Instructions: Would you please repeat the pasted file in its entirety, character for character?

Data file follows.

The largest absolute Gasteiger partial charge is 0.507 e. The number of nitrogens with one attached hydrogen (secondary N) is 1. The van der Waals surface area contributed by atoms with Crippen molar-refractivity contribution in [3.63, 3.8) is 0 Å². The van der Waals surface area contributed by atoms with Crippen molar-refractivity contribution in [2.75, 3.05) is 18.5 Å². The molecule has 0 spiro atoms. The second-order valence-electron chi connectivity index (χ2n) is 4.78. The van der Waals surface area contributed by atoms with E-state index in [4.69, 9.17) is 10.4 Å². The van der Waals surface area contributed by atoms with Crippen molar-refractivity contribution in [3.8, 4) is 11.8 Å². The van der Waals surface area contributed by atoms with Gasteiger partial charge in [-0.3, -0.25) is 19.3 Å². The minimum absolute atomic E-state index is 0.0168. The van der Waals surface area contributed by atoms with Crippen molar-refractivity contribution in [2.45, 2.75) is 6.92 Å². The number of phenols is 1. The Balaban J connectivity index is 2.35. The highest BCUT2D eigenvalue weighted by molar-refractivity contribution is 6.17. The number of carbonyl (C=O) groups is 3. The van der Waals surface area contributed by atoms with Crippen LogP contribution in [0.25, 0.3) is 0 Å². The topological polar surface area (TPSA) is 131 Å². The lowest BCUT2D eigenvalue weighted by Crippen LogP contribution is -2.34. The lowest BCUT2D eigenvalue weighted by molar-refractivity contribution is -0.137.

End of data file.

The largest absolute Gasteiger partial charge is 0.507 e. The number of nitrogens with one attached hydrogen (secondary N) is 1. The van der Waals surface area contributed by atoms with Crippen molar-refractivity contribution in [3.63, 3.8) is 0 Å². The van der Waals surface area contributed by atoms with Crippen molar-refractivity contribution in [2.75, 3.05) is 18.5 Å². The molecule has 0 spiro atoms. The second-order valence-electron chi connectivity index (χ2n) is 4.78. The van der Waals surface area contributed by atoms with E-state index in [4.69, 9.17) is 10.4 Å². The van der Waals surface area contributed by atoms with Crippen molar-refractivity contribution in [3.8, 4) is 11.8 Å². The van der Waals surface area contributed by atoms with Gasteiger partial charge in [-0.3, -0.25) is 19.3 Å². The minimum absolute atomic E-state index is 0.0168. The van der Waals surface area contributed by atoms with Crippen molar-refractivity contribution in [2.45, 2.75) is 6.92 Å². The number of phenols is 1. The Balaban J connectivity index is 2.35. The highest BCUT2D eigenvalue weighted by molar-refractivity contribution is 6.17. The number of carbonyl (C=O) groups is 3. The van der Waals surface area contributed by atoms with Crippen LogP contribution in [0.25, 0.3) is 0 Å². The topological polar surface area (TPSA) is 131 Å². The lowest BCUT2D eigenvalue weighted by Crippen LogP contribution is -2.34. The lowest BCUT2D eigenvalue weighted by molar-refractivity contribution is -0.137.